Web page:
Friday, January 28, 2011

No Man is an Island - Except at Starbucks

Nancy and I are board members for a couple of home owners associations (HOA) for properties we own in town. Recently we have found it convenient to have our board meetings at the local Starbucks coffee shops. I don’t drink “gourmet” coffee, finding my morning cup of generic ole Yuban more than sufficient to get me on my way. So other than our periodic HOA meetings, I never visit Starbucks.

So maybe I am alien to this coffeehouse culture, but don’t people frequent coffee shops to socialize? I can’t tell you how many Rick Steves travel adventure shows I’ve watched on public television, but it seems he is always promoting planting your tourist ass in a coffee shop to people watch and meet the locals.

So why is it that each time I have visited Starbucks, everyone there is sitting alone at a table for four with their face buried in a notebook computer or i-phone? There’s no socializing, no conversations to eavesdrop on, only the incessant tapping of keyboards or thumbs dancing on a miniscule screen.

Why are these people there in Starbucks, NOT interacting with anyone present? I find it difficult to believe that none of these people have internet connections at home and have schlepped down to the coffee house merely for the free Wi-Fi. Do they somehow feel the need for the proximity other human presence but suffer from Terminal Geekiness which renders them too introverted to speak directly to another human face?

Seriously, the ONLY time I have witnessed more that one person sitting at a table in Starbucks has been us during our HOA meetings.

In researching this article I ran across Field guide to Wifi users at Starbucks. I swear that, in my few brief visits, I have seen at least half of these characters represented in the article. I think the next time I go to Starbucks, I may order an Italian soda with cream and sit down opposite one of these lonely folks and stare at them over their screen to see how long it takes for them to notice, or god forbid, say something.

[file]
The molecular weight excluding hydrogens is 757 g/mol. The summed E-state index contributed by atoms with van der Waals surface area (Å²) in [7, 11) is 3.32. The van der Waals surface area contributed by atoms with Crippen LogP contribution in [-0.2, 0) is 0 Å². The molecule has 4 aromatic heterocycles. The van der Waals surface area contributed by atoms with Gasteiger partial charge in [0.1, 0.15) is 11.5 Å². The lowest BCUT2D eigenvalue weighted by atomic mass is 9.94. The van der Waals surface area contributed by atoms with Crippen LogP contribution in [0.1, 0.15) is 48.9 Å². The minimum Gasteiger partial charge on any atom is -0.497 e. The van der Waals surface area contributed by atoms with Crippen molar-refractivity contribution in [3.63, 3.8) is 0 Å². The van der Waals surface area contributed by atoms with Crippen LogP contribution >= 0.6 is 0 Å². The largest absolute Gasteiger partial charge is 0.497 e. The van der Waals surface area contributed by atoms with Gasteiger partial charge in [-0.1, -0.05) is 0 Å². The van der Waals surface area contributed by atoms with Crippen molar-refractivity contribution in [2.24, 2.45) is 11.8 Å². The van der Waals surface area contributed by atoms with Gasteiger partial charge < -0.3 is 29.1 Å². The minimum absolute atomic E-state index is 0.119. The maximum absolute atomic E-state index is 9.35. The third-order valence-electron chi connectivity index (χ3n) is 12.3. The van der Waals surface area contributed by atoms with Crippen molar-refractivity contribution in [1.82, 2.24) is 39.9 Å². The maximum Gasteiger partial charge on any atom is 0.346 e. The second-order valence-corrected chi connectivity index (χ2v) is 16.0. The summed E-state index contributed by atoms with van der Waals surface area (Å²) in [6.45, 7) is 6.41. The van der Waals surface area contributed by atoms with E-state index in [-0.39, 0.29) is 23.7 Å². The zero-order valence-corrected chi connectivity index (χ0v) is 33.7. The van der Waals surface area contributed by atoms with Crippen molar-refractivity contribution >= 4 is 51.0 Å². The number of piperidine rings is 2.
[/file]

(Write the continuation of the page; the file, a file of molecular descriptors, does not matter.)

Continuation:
Monday, January 24, 2011

The Vanishing Hope of Jobs

I had lunch with a new acquaintance made recently through the blogging spheres. Like a few of my other friends, he is a former employee of Hewlett Packard in our city. At one time HP employed close to 10,000 people on it’s industrial campus in town; today there are roughly less than 2,000 people remaining.

The photo above is the empty Nypro manufacturing facility, a company that provided services to HP. Nypro shifted the remainder of it’s manufacturing overseas laying off all it’s workers and closed the plant. The empty Nypro building is located along an increasingly desolate row of empty buildings on “Technology Loop” not far from my home where I ride my bike.

The HP campus on the other side of the city is turning into a ghost town as well; many of the buildings are empty and shuttered, a few are leased by other companies as warehouse space.

I heard on the news recently that even companies considered particularly American, such as Cisco, IBM and Sun essentially have little to no domestic manufacturing facilities. Though the “design” may be done here, the manufacture of the actual products is contracted out to companies outside our borders.
Leo Hindery, a former CEO who heads the US Economy/Smart Globalization Initiative at the New America Foundation, is one of the foremost advocates of a U.S. industrial policy.

"I think you have to start with the premise that a country as big as ours -- the largest of the developed economies -- can't survive with less than 8 percent of its men and women making something,"

According to the latest figures, about 7.6 percent of the workforce is currently engaged in manufacturing.